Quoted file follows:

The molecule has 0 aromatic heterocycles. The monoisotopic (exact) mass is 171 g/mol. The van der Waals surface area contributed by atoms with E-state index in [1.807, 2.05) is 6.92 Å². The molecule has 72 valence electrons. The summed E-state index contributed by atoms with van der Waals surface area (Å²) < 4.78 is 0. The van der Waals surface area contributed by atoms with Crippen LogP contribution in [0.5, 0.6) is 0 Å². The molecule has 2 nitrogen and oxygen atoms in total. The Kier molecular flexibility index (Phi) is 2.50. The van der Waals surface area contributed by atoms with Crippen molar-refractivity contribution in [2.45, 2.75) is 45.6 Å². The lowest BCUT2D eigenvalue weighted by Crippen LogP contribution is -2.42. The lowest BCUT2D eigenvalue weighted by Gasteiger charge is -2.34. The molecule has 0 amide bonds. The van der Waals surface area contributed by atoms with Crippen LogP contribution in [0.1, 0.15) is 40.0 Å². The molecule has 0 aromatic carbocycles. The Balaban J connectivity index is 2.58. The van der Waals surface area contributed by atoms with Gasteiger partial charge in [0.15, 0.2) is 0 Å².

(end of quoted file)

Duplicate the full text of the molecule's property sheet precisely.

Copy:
The molecule has 0 aromatic heterocycles. The monoisotopic (exact) mass is 171 g/mol. The van der Waals surface area contributed by atoms with E-state index in [1.807, 2.05) is 6.92 Å². The molecule has 72 valence electrons. The summed E-state index contributed by atoms with van der Waals surface area (Å²) < 4.78 is 0. The van der Waals surface area contributed by atoms with Crippen LogP contribution in [0.5, 0.6) is 0 Å². The molecule has 2 nitrogen and oxygen atoms in total. The Kier molecular flexibility index (Phi) is 2.50. The van der Waals surface area contributed by atoms with Crippen molar-refractivity contribution in [2.45, 2.75) is 45.6 Å². The lowest BCUT2D eigenvalue weighted by Crippen LogP contribution is -2.42. The lowest BCUT2D eigenvalue weighted by Gasteiger charge is -2.34. The molecule has 0 amide bonds. The van der Waals surface area contributed by atoms with Crippen LogP contribution in [0.1, 0.15) is 40.0 Å². The molecule has 0 aromatic carbocycles. The Balaban J connectivity index is 2.58. The van der Waals surface area contributed by atoms with Gasteiger partial charge in [0.15, 0.2) is 0 Å².